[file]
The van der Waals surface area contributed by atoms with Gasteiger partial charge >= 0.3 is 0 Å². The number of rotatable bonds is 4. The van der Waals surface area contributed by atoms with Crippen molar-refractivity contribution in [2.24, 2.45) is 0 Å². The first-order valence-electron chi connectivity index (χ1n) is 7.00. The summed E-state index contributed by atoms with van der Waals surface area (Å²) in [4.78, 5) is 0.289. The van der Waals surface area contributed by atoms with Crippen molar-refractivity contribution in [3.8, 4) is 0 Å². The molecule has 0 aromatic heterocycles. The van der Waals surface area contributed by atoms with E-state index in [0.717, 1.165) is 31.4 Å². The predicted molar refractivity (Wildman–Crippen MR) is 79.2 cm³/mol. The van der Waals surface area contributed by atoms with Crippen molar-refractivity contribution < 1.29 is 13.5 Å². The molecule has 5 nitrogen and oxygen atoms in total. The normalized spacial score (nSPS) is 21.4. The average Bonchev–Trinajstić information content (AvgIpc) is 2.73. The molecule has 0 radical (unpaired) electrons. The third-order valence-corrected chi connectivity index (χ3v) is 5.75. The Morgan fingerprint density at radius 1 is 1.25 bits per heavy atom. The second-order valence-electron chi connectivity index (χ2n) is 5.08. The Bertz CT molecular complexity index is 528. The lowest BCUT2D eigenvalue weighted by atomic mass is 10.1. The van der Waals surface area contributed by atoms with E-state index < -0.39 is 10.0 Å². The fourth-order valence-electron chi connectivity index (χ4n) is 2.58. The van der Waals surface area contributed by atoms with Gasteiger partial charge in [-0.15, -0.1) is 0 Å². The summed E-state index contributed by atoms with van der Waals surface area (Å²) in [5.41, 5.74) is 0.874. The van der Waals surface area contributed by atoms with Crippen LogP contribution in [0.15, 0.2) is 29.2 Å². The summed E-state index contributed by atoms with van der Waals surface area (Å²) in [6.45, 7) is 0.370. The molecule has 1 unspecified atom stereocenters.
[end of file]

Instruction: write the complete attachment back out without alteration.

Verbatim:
The van der Waals surface area contributed by atoms with Gasteiger partial charge >= 0.3 is 0 Å². The number of rotatable bonds is 4. The van der Waals surface area contributed by atoms with Crippen molar-refractivity contribution in [2.24, 2.45) is 0 Å². The first-order valence-electron chi connectivity index (χ1n) is 7.00. The summed E-state index contributed by atoms with van der Waals surface area (Å²) in [4.78, 5) is 0.289. The van der Waals surface area contributed by atoms with Crippen molar-refractivity contribution in [3.8, 4) is 0 Å². The molecule has 0 aromatic heterocycles. The van der Waals surface area contributed by atoms with E-state index in [0.717, 1.165) is 31.4 Å². The predicted molar refractivity (Wildman–Crippen MR) is 79.2 cm³/mol. The van der Waals surface area contributed by atoms with Crippen molar-refractivity contribution < 1.29 is 13.5 Å². The molecule has 5 nitrogen and oxygen atoms in total. The normalized spacial score (nSPS) is 21.4. The average Bonchev–Trinajstić information content (AvgIpc) is 2.73. The molecule has 0 radical (unpaired) electrons. The third-order valence-corrected chi connectivity index (χ3v) is 5.75. The Morgan fingerprint density at radius 1 is 1.25 bits per heavy atom. The second-order valence-electron chi connectivity index (χ2n) is 5.08. The Bertz CT molecular complexity index is 528. The lowest BCUT2D eigenvalue weighted by atomic mass is 10.1. The van der Waals surface area contributed by atoms with E-state index < -0.39 is 10.0 Å². The fourth-order valence-electron chi connectivity index (χ4n) is 2.58. The van der Waals surface area contributed by atoms with Gasteiger partial charge in [-0.15, -0.1) is 0 Å². The summed E-state index contributed by atoms with van der Waals surface area (Å²) in [5.41, 5.74) is 0.874. The van der Waals surface area contributed by atoms with Crippen LogP contribution in [0.15, 0.2) is 29.2 Å². The summed E-state index contributed by atoms with van der Waals surface area (Å²) in [6.45, 7) is 0.370. The molecule has 1 unspecified atom stereocenters.